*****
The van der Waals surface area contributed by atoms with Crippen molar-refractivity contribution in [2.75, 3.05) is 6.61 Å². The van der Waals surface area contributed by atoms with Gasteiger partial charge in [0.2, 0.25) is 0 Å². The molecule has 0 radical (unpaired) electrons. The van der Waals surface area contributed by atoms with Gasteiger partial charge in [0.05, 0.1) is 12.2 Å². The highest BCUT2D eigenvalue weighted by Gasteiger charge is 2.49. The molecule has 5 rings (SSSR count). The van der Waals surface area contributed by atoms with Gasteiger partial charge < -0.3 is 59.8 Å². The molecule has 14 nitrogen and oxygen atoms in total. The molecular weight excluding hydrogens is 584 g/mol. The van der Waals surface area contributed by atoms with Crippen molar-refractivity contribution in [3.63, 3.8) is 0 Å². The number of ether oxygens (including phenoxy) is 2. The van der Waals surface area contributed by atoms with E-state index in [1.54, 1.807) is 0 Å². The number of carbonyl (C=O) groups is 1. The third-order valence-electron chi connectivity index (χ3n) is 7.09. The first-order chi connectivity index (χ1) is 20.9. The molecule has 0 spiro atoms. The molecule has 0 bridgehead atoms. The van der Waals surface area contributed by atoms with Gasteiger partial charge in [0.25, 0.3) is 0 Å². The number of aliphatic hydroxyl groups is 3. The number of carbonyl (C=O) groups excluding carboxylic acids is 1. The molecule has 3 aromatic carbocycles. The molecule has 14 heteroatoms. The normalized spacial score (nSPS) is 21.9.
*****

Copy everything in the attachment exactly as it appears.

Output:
The van der Waals surface area contributed by atoms with Crippen molar-refractivity contribution in [2.75, 3.05) is 6.61 Å². The van der Waals surface area contributed by atoms with Gasteiger partial charge in [0.2, 0.25) is 0 Å². The molecule has 0 radical (unpaired) electrons. The van der Waals surface area contributed by atoms with Gasteiger partial charge in [0.05, 0.1) is 12.2 Å². The highest BCUT2D eigenvalue weighted by Gasteiger charge is 2.49. The molecule has 5 rings (SSSR count). The van der Waals surface area contributed by atoms with Gasteiger partial charge < -0.3 is 59.8 Å². The molecule has 14 nitrogen and oxygen atoms in total. The molecular weight excluding hydrogens is 584 g/mol. The van der Waals surface area contributed by atoms with Crippen molar-refractivity contribution in [3.63, 3.8) is 0 Å². The number of ether oxygens (including phenoxy) is 2. The van der Waals surface area contributed by atoms with E-state index in [1.54, 1.807) is 0 Å². The number of carbonyl (C=O) groups is 1. The third-order valence-electron chi connectivity index (χ3n) is 7.09. The first-order chi connectivity index (χ1) is 20.9. The molecule has 0 spiro atoms. The molecule has 0 bridgehead atoms. The van der Waals surface area contributed by atoms with Gasteiger partial charge in [0.25, 0.3) is 0 Å². The number of aliphatic hydroxyl groups is 3. The number of carbonyl (C=O) groups excluding carboxylic acids is 1. The molecule has 3 aromatic carbocycles. The molecule has 14 heteroatoms. The normalized spacial score (nSPS) is 21.9.